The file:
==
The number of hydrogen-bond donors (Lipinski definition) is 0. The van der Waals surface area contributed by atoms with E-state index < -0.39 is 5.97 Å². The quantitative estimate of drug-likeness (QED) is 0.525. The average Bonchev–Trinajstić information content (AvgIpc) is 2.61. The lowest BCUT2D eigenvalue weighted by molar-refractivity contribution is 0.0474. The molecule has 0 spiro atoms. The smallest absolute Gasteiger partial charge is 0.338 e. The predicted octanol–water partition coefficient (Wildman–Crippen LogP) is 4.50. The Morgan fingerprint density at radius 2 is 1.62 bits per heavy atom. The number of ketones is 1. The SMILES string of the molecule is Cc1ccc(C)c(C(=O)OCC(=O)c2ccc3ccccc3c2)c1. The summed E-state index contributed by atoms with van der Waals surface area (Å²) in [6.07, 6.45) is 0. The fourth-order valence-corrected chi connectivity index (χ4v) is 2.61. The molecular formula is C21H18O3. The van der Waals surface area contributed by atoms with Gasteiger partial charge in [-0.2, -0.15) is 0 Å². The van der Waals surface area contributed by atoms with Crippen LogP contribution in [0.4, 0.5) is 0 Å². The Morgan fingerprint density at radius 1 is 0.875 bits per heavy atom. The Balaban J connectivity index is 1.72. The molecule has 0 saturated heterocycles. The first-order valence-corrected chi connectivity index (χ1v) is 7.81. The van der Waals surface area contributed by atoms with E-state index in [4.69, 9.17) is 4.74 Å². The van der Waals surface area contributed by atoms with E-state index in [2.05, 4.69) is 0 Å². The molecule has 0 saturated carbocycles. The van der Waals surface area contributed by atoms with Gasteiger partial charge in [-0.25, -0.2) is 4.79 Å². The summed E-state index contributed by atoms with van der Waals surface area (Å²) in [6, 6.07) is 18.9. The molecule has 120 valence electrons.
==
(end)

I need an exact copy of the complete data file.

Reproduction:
The number of hydrogen-bond donors (Lipinski definition) is 0. The van der Waals surface area contributed by atoms with E-state index < -0.39 is 5.97 Å². The quantitative estimate of drug-likeness (QED) is 0.525. The average Bonchev–Trinajstić information content (AvgIpc) is 2.61. The lowest BCUT2D eigenvalue weighted by molar-refractivity contribution is 0.0474. The molecule has 0 spiro atoms. The smallest absolute Gasteiger partial charge is 0.338 e. The predicted octanol–water partition coefficient (Wildman–Crippen LogP) is 4.50. The Morgan fingerprint density at radius 2 is 1.62 bits per heavy atom. The number of ketones is 1. The SMILES string of the molecule is Cc1ccc(C)c(C(=O)OCC(=O)c2ccc3ccccc3c2)c1. The summed E-state index contributed by atoms with van der Waals surface area (Å²) in [6.07, 6.45) is 0. The fourth-order valence-corrected chi connectivity index (χ4v) is 2.61. The molecular formula is C21H18O3. The van der Waals surface area contributed by atoms with Gasteiger partial charge in [-0.2, -0.15) is 0 Å². The van der Waals surface area contributed by atoms with Crippen LogP contribution in [0.4, 0.5) is 0 Å². The Morgan fingerprint density at radius 1 is 0.875 bits per heavy atom. The Balaban J connectivity index is 1.72. The molecule has 0 saturated heterocycles. The first-order valence-corrected chi connectivity index (χ1v) is 7.81. The van der Waals surface area contributed by atoms with E-state index in [4.69, 9.17) is 4.74 Å². The van der Waals surface area contributed by atoms with E-state index in [2.05, 4.69) is 0 Å². The molecule has 0 saturated carbocycles. The van der Waals surface area contributed by atoms with Gasteiger partial charge in [-0.25, -0.2) is 4.79 Å². The summed E-state index contributed by atoms with van der Waals surface area (Å²) in [6, 6.07) is 18.9. The molecule has 120 valence electrons.